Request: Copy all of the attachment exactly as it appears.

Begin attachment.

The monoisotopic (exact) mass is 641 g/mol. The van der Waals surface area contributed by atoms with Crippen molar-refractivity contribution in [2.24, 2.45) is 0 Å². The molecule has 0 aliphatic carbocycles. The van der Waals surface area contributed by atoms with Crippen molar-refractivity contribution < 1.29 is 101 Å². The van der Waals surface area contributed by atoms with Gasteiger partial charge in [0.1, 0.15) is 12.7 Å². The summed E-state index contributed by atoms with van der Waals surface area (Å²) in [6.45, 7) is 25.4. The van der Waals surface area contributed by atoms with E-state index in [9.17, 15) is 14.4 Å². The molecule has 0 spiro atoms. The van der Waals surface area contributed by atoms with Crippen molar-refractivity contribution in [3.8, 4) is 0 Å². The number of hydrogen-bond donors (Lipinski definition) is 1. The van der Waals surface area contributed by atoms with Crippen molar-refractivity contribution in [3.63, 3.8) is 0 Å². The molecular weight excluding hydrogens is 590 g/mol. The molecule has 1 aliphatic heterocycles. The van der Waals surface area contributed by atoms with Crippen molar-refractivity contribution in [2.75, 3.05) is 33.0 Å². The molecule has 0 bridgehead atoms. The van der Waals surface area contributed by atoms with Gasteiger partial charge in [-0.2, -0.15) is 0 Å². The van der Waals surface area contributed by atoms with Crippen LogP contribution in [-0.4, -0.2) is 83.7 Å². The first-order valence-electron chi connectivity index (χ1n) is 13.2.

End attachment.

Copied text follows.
The monoisotopic (exact) mass is 641 g/mol. The van der Waals surface area contributed by atoms with Crippen molar-refractivity contribution in [2.24, 2.45) is 0 Å². The molecule has 0 aliphatic carbocycles. The van der Waals surface area contributed by atoms with Crippen molar-refractivity contribution < 1.29 is 101 Å². The van der Waals surface area contributed by atoms with Gasteiger partial charge in [0.1, 0.15) is 12.7 Å². The summed E-state index contributed by atoms with van der Waals surface area (Å²) in [6.45, 7) is 25.4. The van der Waals surface area contributed by atoms with E-state index in [9.17, 15) is 14.4 Å². The molecule has 0 spiro atoms. The van der Waals surface area contributed by atoms with Crippen molar-refractivity contribution in [3.8, 4) is 0 Å². The number of hydrogen-bond donors (Lipinski definition) is 1. The van der Waals surface area contributed by atoms with Crippen molar-refractivity contribution in [3.63, 3.8) is 0 Å². The molecular weight excluding hydrogens is 590 g/mol. The molecule has 1 aliphatic heterocycles. The van der Waals surface area contributed by atoms with Crippen molar-refractivity contribution in [2.75, 3.05) is 33.0 Å². The molecule has 0 bridgehead atoms. The van der Waals surface area contributed by atoms with Gasteiger partial charge in [-0.2, -0.15) is 0 Å². The van der Waals surface area contributed by atoms with Crippen LogP contribution in [-0.4, -0.2) is 83.7 Å². The first-order valence-electron chi connectivity index (χ1n) is 13.2.